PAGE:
2) Allows me to share information  - A blog is a personal space and I am really proud of the articles, videos and posts that I have linked through my blog. I feel that these posts help share information about what I feel is important in education today. I think that it is pretty cool to think that people can use my blog or twitter posts to see what kind of information I am interested in. I have also heard back from the Reaume brothers (authors of The Draconean) recently. They let me know that my post on their awesome presentation at our school has been read by other principals who are now asking them to come and speak at their schools. It is a nice feeling to know that I have been able to help a couple of students who I think have a very important message to share with the world.

3) Links me to other educational leaders - I am amazed at the quality of information that is available from the blogs of other educators around the world. I originally started following a few blogs with google reader, but I am now linked into about 15 different blogs which means that I read 2 or 3 entries a day, depending on how frequent authors are blogging. These posts have allowed me to hear what is happening in schools all over the world. Information about web based portfolios, leadership theory, and the latest trends in mathematical instruction is sent directly to my computer each morning and I love starting my day learning about something new.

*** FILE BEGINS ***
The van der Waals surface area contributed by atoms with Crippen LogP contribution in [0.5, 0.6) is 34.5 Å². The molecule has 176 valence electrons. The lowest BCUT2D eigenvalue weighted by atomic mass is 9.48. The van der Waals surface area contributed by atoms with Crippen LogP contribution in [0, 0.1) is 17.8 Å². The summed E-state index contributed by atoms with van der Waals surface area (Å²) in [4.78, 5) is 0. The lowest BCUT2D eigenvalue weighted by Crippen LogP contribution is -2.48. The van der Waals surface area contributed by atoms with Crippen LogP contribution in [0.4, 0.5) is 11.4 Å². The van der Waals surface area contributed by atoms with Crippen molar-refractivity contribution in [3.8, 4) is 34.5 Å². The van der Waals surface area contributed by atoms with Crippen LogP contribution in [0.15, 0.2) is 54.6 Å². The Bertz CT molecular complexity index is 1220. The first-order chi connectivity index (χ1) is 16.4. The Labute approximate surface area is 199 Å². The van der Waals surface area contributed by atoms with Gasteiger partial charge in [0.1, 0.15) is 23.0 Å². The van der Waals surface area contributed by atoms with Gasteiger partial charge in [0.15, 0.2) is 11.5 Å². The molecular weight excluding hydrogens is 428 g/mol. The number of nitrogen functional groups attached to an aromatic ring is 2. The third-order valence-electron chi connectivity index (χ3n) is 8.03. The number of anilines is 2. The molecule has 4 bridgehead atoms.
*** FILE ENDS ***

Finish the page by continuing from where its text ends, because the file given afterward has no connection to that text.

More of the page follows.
Although, I am still finding my way as a blogger, I am extremely excited about the opportunities that exist for educators and students on line today.  I am hopeful that I can continue to grow as much in future months as I have over the past 30 days.

Thursday, May 13, 2010

ACS MS Transition Podcast

I have finally figured it out (I hope). It has taken some time, but the condensed version of my presentation is now online. I have significantly reduced the slides and tried to give a quick overview of our discussion from last week. If I went too fast and you have some questions, please let me know.